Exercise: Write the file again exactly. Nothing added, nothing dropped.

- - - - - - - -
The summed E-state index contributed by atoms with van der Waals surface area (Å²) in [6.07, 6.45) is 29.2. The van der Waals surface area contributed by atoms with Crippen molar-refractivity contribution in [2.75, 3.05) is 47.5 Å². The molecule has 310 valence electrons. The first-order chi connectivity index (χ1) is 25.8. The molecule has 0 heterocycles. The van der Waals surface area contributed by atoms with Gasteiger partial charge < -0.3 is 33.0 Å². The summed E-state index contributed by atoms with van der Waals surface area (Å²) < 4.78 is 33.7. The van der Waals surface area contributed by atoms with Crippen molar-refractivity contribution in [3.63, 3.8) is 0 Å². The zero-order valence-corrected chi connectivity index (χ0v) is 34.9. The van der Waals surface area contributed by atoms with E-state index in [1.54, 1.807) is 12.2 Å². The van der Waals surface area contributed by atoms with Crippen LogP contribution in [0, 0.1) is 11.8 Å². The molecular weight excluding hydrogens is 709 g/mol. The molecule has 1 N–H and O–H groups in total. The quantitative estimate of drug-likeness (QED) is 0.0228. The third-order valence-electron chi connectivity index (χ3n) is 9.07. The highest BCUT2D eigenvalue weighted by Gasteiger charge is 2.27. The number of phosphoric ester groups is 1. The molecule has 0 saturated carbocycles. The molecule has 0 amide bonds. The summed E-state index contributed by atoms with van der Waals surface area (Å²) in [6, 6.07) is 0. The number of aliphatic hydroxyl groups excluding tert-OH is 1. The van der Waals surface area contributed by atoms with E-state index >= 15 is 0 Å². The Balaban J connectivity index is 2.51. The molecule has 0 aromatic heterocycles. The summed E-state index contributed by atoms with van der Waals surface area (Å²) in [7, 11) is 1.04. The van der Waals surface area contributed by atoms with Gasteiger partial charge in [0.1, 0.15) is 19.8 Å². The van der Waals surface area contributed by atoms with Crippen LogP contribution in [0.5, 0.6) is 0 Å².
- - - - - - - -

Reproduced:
The summed E-state index contributed by atoms with van der Waals surface area (Å²) in [6.07, 6.45) is 29.2. The van der Waals surface area contributed by atoms with Crippen molar-refractivity contribution in [2.75, 3.05) is 47.5 Å². The molecule has 310 valence electrons. The first-order chi connectivity index (χ1) is 25.8. The molecule has 0 heterocycles. The van der Waals surface area contributed by atoms with Gasteiger partial charge < -0.3 is 33.0 Å². The summed E-state index contributed by atoms with van der Waals surface area (Å²) < 4.78 is 33.7. The van der Waals surface area contributed by atoms with Crippen molar-refractivity contribution in [3.63, 3.8) is 0 Å². The zero-order valence-corrected chi connectivity index (χ0v) is 34.9. The van der Waals surface area contributed by atoms with E-state index in [1.54, 1.807) is 12.2 Å². The van der Waals surface area contributed by atoms with Crippen LogP contribution in [0, 0.1) is 11.8 Å². The molecular weight excluding hydrogens is 709 g/mol. The molecule has 1 N–H and O–H groups in total. The quantitative estimate of drug-likeness (QED) is 0.0228. The third-order valence-electron chi connectivity index (χ3n) is 9.07. The highest BCUT2D eigenvalue weighted by Gasteiger charge is 2.27. The number of phosphoric ester groups is 1. The molecule has 0 saturated carbocycles. The molecule has 0 amide bonds. The summed E-state index contributed by atoms with van der Waals surface area (Å²) in [6, 6.07) is 0. The number of aliphatic hydroxyl groups excluding tert-OH is 1. The van der Waals surface area contributed by atoms with E-state index >= 15 is 0 Å². The Balaban J connectivity index is 2.51. The molecule has 0 aromatic heterocycles. The summed E-state index contributed by atoms with van der Waals surface area (Å²) in [7, 11) is 1.04. The van der Waals surface area contributed by atoms with Gasteiger partial charge in [0.1, 0.15) is 19.8 Å². The van der Waals surface area contributed by atoms with Crippen LogP contribution in [0.5, 0.6) is 0 Å².